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Tuesday, May 18, 2004

Simple Truth Number One (of more to come)

There's a simple truth about marketing arts and culture, so simple that perhaps we have forgotten, or never called it forward. Courtesy of friend and colleague Neill Archer Roan (who visited my Center and students recently), here it is: Audiences don't buy arts and cultural events. They can't. The experience doesn't exist until well after they've made their purchase decision (even if the event is free, they chose to give it their precious time and attention). Instead, when they are deciding to give their money or time, audiences are 'buying' an expectation, an assumption, a hazy feeling of what that experience might hold.

It sounds too simple to be profound, but stick with it for a moment.

Since audiences can't buy the cultural event, why do so many arts organizations spend all of their energy selling it? Season brochures are packed with artist and repertory information, and static headshots of the artists (usually with their hands on their chin, in the standard Glamor Shot pose). Pictures of the performing arts hall or the museum are usually of completely empty spaces -- with no people at all, or just a few strategically placed -- again, missing one of the core elements of the cultural experience.

But, you say, we are what we produce. What else can we sell but the event, the show, the physical elements of the exhibit? I would suggest that, in fact, arts organizations are not what they produce. They are defined by the moment when what they produce, curate, or create comes into meaningful contact with a perceiver. The product or service requires both the art/artist and the audience, and therefore, both are part of the production.

So, by this way of seeing things, audiences aren't just required for your income and donor base, they are required to complete your reason for being. Extending it further, they are buying an opportunity to be part of that process. They are not consumers, they are co-producers.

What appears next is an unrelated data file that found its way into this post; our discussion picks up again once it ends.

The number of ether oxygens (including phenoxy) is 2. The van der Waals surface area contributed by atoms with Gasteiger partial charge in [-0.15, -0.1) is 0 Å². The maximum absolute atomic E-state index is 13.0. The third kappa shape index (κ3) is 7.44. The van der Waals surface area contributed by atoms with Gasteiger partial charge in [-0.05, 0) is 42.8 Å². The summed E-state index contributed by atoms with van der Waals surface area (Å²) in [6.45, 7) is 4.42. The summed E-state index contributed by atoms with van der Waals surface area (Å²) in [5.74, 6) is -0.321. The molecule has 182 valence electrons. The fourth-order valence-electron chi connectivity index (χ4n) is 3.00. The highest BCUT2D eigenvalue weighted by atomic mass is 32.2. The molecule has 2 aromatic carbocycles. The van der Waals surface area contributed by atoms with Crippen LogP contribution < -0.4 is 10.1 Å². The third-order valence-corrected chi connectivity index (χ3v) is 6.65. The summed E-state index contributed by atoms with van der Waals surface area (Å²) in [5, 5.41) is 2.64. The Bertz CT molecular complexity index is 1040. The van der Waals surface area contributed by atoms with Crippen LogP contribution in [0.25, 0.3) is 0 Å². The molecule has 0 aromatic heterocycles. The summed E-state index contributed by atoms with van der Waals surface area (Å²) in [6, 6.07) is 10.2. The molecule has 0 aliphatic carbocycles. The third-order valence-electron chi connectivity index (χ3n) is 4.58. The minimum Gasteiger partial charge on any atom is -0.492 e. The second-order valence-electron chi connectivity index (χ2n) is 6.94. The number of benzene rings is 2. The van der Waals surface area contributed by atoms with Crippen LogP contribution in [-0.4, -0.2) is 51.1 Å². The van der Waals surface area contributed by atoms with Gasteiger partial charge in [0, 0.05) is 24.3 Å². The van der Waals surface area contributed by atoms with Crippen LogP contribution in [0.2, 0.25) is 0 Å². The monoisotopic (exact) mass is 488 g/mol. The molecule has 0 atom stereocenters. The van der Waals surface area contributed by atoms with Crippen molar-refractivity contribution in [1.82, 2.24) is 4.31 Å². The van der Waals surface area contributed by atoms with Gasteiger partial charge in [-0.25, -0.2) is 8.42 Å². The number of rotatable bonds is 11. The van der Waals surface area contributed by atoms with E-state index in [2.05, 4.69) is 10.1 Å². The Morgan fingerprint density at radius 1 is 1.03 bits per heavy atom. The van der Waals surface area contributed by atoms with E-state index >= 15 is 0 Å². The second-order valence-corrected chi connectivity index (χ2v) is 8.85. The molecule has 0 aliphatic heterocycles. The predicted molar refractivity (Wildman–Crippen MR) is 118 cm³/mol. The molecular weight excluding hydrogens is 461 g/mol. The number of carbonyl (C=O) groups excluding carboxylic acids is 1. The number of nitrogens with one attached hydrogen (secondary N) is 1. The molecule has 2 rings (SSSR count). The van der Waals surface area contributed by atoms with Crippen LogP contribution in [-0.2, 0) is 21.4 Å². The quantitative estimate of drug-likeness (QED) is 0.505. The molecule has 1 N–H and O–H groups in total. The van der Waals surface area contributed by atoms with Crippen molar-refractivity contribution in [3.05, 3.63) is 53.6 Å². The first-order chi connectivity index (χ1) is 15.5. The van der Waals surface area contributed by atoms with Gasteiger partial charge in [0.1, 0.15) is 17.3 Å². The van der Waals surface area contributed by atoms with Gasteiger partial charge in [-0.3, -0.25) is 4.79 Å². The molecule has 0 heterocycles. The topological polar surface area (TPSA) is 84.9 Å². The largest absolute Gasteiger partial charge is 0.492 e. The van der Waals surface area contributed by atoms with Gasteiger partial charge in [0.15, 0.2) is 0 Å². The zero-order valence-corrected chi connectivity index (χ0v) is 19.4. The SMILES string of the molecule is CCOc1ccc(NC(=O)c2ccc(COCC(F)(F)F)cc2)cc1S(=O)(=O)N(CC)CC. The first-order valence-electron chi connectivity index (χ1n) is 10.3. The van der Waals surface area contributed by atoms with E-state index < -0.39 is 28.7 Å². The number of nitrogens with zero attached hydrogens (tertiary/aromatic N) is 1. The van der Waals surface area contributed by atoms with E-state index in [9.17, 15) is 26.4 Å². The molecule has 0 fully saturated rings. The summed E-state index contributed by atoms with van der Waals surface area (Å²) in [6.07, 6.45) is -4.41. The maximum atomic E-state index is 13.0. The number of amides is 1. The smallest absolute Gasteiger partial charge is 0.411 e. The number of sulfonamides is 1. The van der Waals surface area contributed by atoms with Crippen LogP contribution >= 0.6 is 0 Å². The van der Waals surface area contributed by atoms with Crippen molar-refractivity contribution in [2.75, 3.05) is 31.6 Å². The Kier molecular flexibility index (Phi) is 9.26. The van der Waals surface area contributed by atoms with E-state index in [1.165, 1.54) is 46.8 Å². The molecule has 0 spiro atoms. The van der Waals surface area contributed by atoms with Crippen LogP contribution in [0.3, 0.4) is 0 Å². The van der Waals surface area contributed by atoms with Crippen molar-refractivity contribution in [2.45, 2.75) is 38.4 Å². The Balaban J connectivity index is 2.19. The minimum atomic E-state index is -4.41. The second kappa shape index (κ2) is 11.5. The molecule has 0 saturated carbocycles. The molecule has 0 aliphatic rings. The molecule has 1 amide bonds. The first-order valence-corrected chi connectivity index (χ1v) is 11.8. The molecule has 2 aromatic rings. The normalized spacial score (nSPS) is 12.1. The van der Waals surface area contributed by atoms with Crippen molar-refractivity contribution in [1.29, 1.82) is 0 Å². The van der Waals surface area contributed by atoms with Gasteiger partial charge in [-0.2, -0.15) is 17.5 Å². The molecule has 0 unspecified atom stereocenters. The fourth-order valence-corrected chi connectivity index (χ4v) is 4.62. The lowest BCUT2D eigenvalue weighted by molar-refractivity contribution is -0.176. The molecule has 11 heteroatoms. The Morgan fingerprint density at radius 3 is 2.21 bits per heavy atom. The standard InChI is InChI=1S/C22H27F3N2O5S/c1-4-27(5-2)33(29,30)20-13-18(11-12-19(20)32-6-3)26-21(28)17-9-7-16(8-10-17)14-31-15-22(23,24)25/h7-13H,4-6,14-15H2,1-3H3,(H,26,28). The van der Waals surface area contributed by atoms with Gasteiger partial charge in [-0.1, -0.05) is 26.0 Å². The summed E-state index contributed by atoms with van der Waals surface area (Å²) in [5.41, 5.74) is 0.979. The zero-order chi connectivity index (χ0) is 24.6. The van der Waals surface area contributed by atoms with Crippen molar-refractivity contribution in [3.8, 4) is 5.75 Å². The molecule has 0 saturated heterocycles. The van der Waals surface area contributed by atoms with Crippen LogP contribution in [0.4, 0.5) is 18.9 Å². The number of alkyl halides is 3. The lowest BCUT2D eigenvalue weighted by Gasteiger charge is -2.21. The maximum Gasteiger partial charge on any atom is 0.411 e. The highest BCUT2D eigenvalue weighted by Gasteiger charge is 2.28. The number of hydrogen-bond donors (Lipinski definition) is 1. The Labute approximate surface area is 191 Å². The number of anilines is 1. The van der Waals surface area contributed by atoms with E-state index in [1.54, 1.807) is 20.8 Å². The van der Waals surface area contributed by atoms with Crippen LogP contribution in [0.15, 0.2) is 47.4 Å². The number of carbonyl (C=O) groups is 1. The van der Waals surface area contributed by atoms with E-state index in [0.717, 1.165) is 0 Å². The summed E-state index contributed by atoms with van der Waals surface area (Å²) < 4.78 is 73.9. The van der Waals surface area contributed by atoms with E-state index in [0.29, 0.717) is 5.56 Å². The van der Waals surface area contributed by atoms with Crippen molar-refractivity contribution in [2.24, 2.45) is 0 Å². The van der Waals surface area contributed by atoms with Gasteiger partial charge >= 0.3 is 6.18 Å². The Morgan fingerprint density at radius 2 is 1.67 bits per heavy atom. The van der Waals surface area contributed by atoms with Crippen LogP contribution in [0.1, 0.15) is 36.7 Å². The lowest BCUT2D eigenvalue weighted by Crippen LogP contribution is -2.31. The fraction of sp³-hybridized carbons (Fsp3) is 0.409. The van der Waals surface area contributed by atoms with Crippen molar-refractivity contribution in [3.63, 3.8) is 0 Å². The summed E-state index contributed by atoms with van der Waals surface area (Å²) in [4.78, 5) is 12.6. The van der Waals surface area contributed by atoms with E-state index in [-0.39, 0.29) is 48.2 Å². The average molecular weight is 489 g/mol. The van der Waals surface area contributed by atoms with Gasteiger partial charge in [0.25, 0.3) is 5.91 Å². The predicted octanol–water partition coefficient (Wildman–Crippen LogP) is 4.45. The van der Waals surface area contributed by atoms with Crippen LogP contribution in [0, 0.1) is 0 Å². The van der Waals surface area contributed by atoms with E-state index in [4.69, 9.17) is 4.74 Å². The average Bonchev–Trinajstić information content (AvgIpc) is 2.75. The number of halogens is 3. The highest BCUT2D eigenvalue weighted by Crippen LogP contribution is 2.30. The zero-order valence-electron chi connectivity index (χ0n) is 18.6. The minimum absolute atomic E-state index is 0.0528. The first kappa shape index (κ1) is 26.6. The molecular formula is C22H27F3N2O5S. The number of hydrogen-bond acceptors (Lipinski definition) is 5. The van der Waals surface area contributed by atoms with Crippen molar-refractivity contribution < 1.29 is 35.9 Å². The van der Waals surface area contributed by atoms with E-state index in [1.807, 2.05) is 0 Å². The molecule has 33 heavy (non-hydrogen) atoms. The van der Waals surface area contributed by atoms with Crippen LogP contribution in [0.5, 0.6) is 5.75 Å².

Which brings us back to what and how we sell. Thankfully, Neill has many responses to this question, one of which I will pass along (badly, probably, but I'll trust Neill to correct me):

A key element of convincing potential audiences to choose you over their other opportunities for money, time, and attention, is 'managing evidence'. Since people cannot make an informed decision about an experience they haven't yet had, they must rely on other evidence to help them make their choice. That evidence isn't just your web site or brochure or even media reviews (although that's a big one for some art and media forms). That evidence includes every past experience they've had with an art form, an organization, an artist, or a cultural destination. That evidence includes what their friends and mentors and parents have to say. That evidence includes the resonance of your message with what they already understand, or want, or need. Ultimately, that evidence plays against their entire life experience up to the moment they engage your message, your art, and your organization.

Perhaps of greatest importance, once they find you: that evidence is forged through every single interaction they have with you, your work, your building, your public communications, and those that represent you (ushers, docents, security guards, custodians, secretaries, and so on).

Clearly, there are only small fragments of this evidence that an arts manager can 'manage'. All the more reason to focus energy in that direction, rather than selling what nobody actually buys. Of course the production side of the arts must be exceptional, and will necessarily take a large bulk of our energy. But it's not the whole story to have a better mousetrap (or ballet, or exhibit, or jazz club). As Neill says in a wonderful speech available on his web site (this is from the second on the list 'The Show Must Go On'), arts managers must work equally hard to bridge the creative product into a exceptional experience:

We have to concern ourselves as much with the message as with the mousetrap. We have to be able to handle the virtual, the intangible, and the ephemeral. What's more, we must be skilled in creating these things. In this 'Matrixesque' world where the real and unreal exist in dynamic tension, the tangible and intangible compete for top-of-mind.

Like most simple truths, this one may take a lifetime to unravel. But it lies at the core of what arts managers do, so we might as well begin to tug the string.

posted on Tuesday, May 18, 2004 | permalink